Regional Electricity Planning and Transboundary Rural-Urban Divide
Dr. Carl Middleton
, Lecturer, Master of Arts in International Development Studies(MAIDS), Faculty of Political Science, Chulalongkorn University
“International Seminar on Rural-Urban Tensions, Violence, & Conflict Transformation:Thailand in Global Comparative Perspective”26-27 August 2010, Chulalongkorn University, Bangkok, Thailand
In the Mekong Region, demand for electricity is growing rapidly, especially in Thailandand Vietnam, driven by rapid industrialization, export-led industrial expansion, andexpanding domestic consumer markets. Whilst the extent of this growth and the best wayto meet it is increasingly contested between civil society and government agencies,exploitation of the region’s hydropower resources remains high on each Mekonggovernments’ agenda, including through developing a regional market for electricitytrade (Middleton
, 2009).Over the past five decades, numerous large hydropower projects in the Mekong Region,such as the World Bank-financed Pak Mun Dam in Thailand and the Asian DevelopmentBank (ADB) backed Theun Hinboun Dam in Laos, have often left affected localcommunities worse off to this day (Amornsakchai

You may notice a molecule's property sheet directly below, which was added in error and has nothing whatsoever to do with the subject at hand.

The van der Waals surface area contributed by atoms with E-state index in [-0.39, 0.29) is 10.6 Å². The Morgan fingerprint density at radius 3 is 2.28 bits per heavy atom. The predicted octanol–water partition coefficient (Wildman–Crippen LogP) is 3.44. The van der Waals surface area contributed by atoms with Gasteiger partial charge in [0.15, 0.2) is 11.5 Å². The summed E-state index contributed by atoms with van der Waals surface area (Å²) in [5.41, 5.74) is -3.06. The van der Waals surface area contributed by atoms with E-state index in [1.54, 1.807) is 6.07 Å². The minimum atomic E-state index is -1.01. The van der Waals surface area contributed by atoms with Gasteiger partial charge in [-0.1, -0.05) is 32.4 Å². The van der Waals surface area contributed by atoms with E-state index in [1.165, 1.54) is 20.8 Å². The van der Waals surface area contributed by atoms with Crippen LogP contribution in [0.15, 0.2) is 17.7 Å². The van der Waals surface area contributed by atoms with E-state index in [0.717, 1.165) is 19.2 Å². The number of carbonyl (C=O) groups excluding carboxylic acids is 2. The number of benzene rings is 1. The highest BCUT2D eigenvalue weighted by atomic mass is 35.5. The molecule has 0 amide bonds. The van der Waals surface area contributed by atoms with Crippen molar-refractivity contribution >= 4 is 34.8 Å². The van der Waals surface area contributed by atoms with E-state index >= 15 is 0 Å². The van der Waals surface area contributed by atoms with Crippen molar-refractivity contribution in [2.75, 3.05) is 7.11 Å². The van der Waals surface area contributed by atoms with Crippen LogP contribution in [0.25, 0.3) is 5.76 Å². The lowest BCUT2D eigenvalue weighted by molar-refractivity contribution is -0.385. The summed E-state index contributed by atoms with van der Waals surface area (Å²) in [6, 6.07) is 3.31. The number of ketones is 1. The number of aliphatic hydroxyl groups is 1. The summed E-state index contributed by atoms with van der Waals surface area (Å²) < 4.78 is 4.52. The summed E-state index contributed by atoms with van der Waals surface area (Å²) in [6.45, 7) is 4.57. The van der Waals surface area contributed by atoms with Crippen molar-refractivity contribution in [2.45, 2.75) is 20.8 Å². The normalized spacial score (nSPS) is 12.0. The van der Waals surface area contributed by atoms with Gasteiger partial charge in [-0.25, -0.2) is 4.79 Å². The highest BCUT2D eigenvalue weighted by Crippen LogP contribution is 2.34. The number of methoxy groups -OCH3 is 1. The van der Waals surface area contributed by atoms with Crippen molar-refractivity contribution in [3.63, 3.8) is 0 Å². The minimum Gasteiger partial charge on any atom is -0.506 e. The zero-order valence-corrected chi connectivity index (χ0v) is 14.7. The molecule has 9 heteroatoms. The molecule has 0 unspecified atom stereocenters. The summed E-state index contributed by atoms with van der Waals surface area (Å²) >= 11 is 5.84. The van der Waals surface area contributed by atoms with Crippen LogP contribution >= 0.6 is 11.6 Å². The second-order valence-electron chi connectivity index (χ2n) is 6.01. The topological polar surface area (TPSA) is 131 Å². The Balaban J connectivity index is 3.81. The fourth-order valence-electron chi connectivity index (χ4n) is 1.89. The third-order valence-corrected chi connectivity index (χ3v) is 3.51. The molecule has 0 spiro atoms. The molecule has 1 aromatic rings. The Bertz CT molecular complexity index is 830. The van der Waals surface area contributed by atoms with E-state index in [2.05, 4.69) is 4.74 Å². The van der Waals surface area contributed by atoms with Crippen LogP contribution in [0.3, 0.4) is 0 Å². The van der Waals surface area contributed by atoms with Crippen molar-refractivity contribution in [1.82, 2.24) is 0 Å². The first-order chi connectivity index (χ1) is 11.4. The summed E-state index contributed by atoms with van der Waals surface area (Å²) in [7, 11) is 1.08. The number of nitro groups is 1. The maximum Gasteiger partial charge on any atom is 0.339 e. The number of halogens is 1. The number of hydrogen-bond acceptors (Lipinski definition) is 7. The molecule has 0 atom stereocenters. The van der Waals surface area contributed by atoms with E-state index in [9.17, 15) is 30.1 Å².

, 2000; FIVAS, 2007). Mostrecently, the ADB and World Bank were instrumental in pushing through the Nam Thuen2 project in Lao, approved in 2005, after a fiercely contested decade-long projectpreparation process that questioned the project’s consistency with the banks’ safeguardstandards (Lawrence, 2009).Whilst Western governments, corporations and consultancies, backed by the ADB andthe World Bank, have been influential in promoting and financing major hydropowerschemes in the Mekong region in the past, in particular in Laos and Thailand, over thepast ten years a new generation of hydropower developers has emerged as the keyadvocates of hydropower development. These new developers, mainly from Thailand,Vietnam, China, and Malaysia, have picked up many projects that were abandoned byWestern corporations during the 1997 Asian financial crisis. In a complex interplay of political support, development aid, and entrepreneurial spirit, these new proponents haveled the revived push for widespread hydropower exploitation, often backed by exportcredit agencies and commercial financiers from their own countries. Yet, to date, thesedevelopers and their financiers have demonstrated little commitment to InternationalStandards or meaningful Corporate Social Responsibility (CSR).
Author’s email: Carl.Chulalongkorn@gmail.com